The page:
(NY Times A Year at War series) Staying in Touch With Home, for Better or Worse

Posted by Kendall Harmon

The communication gap that once kept troops from staying looped into the joyful, depressing, prosaic or sordid details of home life has all but disappeared. With advances in cellular technology, wider Internet access and the infectious use of social networking sites like Facebook, troops in combat zones can now communicate with home nearly around the clock.

They can partake in births and birthdays in real time. They can check sports scores, take online college courses and even manage businesses and stock portfolios.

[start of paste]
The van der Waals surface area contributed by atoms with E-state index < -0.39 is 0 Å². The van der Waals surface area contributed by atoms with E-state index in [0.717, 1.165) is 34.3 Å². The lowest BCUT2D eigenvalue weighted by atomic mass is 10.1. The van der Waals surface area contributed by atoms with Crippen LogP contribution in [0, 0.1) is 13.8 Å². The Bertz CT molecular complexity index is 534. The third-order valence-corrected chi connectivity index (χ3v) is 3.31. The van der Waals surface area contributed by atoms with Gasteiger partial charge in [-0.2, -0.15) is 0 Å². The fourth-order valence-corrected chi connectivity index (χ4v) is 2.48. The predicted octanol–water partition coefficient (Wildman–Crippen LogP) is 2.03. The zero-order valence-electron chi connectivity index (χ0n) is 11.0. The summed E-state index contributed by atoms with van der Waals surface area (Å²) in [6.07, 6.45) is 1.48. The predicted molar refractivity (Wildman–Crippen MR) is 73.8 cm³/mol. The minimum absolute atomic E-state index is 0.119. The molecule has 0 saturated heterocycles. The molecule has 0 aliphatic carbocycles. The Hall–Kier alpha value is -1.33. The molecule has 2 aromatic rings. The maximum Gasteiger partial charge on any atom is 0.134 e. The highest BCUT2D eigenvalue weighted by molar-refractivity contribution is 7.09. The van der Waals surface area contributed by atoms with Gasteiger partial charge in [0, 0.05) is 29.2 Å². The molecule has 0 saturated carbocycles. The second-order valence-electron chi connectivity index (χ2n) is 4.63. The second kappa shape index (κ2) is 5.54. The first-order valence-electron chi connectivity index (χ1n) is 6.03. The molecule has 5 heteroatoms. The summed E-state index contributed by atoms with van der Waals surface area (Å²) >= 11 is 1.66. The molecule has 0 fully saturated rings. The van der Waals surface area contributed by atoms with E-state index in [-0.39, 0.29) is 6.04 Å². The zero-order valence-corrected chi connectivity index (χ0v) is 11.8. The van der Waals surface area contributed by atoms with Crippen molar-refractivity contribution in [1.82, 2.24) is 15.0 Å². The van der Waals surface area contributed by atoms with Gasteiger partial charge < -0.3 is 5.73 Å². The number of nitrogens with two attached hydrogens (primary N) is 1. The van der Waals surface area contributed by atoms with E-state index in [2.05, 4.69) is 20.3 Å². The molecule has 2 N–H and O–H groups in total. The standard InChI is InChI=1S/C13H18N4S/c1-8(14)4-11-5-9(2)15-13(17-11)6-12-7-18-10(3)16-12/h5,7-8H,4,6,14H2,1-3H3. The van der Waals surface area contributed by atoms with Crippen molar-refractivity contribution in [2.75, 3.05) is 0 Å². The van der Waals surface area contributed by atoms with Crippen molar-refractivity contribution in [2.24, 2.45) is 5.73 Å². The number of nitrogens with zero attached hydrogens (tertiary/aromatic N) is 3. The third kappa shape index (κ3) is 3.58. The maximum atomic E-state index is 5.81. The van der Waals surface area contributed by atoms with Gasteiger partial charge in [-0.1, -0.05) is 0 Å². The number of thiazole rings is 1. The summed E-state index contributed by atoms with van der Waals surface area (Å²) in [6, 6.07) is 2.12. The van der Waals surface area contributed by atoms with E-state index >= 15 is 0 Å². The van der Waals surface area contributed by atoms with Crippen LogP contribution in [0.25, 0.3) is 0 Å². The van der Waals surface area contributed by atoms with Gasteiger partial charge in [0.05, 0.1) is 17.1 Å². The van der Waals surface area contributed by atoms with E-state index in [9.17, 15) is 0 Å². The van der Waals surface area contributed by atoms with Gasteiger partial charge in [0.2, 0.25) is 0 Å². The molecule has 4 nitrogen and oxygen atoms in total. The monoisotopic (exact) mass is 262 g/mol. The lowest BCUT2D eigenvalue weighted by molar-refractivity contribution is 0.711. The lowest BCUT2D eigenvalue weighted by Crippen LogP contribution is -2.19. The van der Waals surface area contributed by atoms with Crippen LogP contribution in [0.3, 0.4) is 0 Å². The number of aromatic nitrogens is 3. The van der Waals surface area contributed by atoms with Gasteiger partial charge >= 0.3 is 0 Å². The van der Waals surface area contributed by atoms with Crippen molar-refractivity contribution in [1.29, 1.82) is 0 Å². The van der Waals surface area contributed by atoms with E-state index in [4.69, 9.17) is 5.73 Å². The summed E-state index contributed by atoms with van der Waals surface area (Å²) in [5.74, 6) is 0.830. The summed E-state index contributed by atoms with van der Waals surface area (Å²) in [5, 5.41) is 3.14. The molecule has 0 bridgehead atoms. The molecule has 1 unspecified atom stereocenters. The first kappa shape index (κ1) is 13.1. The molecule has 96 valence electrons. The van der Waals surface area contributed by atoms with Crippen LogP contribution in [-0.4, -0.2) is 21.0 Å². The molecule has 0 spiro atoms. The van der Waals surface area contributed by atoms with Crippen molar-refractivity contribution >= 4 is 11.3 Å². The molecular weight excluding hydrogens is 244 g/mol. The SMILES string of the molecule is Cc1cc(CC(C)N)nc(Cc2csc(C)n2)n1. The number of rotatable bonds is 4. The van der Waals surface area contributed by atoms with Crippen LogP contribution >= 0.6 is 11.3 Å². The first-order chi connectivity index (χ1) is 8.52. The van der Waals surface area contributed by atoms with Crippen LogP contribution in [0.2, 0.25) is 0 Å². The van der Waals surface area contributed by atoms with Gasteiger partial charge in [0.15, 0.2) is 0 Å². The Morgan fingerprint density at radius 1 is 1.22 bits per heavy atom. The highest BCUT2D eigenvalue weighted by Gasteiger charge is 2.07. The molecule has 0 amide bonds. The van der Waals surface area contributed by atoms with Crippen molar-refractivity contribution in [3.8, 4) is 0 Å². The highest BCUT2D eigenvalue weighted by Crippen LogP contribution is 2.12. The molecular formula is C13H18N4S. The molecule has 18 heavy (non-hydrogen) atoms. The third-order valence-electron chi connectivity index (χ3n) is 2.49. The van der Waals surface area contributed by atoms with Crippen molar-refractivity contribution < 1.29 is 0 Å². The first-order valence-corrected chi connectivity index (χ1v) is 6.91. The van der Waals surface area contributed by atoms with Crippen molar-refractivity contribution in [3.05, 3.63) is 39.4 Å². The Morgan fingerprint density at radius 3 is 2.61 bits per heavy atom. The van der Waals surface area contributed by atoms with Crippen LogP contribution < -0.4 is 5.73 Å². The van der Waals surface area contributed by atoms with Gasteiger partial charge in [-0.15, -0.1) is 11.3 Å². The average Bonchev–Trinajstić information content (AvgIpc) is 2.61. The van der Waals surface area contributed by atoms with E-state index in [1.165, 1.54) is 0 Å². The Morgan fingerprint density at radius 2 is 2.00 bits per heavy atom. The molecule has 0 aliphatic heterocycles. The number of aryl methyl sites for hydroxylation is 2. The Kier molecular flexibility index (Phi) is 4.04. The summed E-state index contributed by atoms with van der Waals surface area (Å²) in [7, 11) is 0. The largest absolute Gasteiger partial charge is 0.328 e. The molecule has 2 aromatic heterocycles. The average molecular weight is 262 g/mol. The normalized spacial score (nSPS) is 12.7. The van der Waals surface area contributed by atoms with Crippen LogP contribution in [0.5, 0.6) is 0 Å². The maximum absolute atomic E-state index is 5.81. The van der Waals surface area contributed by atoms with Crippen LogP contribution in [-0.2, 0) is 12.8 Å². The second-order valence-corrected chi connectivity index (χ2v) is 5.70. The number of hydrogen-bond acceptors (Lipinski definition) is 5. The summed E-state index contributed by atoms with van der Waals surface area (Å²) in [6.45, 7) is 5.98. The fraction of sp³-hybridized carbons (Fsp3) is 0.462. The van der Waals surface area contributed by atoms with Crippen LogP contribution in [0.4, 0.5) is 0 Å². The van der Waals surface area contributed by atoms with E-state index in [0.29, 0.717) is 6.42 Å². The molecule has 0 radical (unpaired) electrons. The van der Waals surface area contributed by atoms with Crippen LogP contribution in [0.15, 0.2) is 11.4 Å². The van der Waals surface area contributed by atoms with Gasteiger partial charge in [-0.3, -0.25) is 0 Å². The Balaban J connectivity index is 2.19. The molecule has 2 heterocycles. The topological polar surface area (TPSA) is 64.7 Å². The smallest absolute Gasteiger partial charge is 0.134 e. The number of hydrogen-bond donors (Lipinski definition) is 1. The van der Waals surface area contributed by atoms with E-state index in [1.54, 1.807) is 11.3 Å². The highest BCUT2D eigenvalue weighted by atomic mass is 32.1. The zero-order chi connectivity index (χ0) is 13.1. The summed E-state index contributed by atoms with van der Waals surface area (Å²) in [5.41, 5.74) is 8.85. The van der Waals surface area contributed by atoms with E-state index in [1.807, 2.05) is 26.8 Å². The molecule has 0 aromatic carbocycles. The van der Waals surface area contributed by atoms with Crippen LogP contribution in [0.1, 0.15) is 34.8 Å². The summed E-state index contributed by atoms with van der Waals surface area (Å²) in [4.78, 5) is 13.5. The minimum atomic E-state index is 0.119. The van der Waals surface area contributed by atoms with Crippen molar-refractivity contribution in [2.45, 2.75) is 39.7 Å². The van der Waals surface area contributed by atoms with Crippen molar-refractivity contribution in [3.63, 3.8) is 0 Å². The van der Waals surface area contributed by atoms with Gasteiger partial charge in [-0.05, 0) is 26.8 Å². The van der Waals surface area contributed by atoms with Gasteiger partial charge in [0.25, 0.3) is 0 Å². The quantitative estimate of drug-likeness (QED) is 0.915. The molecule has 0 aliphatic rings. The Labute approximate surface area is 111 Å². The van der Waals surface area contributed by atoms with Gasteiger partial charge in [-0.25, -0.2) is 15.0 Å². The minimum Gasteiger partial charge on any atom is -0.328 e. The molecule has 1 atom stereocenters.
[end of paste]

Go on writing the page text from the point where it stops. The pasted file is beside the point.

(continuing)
But there is a drawback: they can no longer tune out problems like faulty dishwashers and unpaid electric bills, wayward children and failing relationships, as they once could.

The Pentagon, which for years resisted allowing unfettered Internet access on military computers because of cyber-security concerns, has now embraced the revolution, saying instant communication is a huge morale boost for troops and their families. But military officials quietly acknowledge a downside to the connectivity.

Read it all.

Filed under: * Culture-WatchBlogging & the Internet--Social NetworkingChildrenMarriage & FamilyMilitary / Armed ForcesPsychologyScience & Technology* Economics, PoliticsDefense, National Security, Military

0 Comments Posted February 17, 2011 at 4:28 pm

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